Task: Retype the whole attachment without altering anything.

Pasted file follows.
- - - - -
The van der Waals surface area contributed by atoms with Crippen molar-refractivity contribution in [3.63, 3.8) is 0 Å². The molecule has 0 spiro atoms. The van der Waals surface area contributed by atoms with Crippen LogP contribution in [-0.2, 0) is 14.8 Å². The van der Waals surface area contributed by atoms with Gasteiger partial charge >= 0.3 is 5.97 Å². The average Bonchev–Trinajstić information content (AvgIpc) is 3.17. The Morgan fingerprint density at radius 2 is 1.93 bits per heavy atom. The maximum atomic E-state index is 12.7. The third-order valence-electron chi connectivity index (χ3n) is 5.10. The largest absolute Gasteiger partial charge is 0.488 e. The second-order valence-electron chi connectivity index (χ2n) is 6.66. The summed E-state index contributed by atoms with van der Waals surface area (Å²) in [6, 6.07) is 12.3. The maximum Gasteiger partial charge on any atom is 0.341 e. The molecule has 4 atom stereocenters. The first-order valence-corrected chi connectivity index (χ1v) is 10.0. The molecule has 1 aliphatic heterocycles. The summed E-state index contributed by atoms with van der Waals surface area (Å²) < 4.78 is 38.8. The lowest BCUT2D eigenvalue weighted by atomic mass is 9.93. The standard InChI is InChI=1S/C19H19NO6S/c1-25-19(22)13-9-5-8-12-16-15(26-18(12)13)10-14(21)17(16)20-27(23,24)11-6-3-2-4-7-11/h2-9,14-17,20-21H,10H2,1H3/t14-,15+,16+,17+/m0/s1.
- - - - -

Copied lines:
The van der Waals surface area contributed by atoms with Crippen molar-refractivity contribution in [3.63, 3.8) is 0 Å². The molecule has 0 spiro atoms. The van der Waals surface area contributed by atoms with Crippen LogP contribution in [-0.2, 0) is 14.8 Å². The van der Waals surface area contributed by atoms with Gasteiger partial charge >= 0.3 is 5.97 Å². The average Bonchev–Trinajstić information content (AvgIpc) is 3.17. The Morgan fingerprint density at radius 2 is 1.93 bits per heavy atom. The maximum atomic E-state index is 12.7. The third-order valence-electron chi connectivity index (χ3n) is 5.10. The largest absolute Gasteiger partial charge is 0.488 e. The second-order valence-electron chi connectivity index (χ2n) is 6.66. The summed E-state index contributed by atoms with van der Waals surface area (Å²) in [6, 6.07) is 12.3. The maximum Gasteiger partial charge on any atom is 0.341 e. The molecule has 4 atom stereocenters. The first-order valence-corrected chi connectivity index (χ1v) is 10.0. The molecule has 1 aliphatic heterocycles. The summed E-state index contributed by atoms with van der Waals surface area (Å²) < 4.78 is 38.8. The lowest BCUT2D eigenvalue weighted by atomic mass is 9.93. The standard InChI is InChI=1S/C19H19NO6S/c1-25-19(22)13-9-5-8-12-16-15(26-18(12)13)10-14(21)17(16)20-27(23,24)11-6-3-2-4-7-11/h2-9,14-17,20-21H,10H2,1H3/t14-,15+,16+,17+/m0/s1.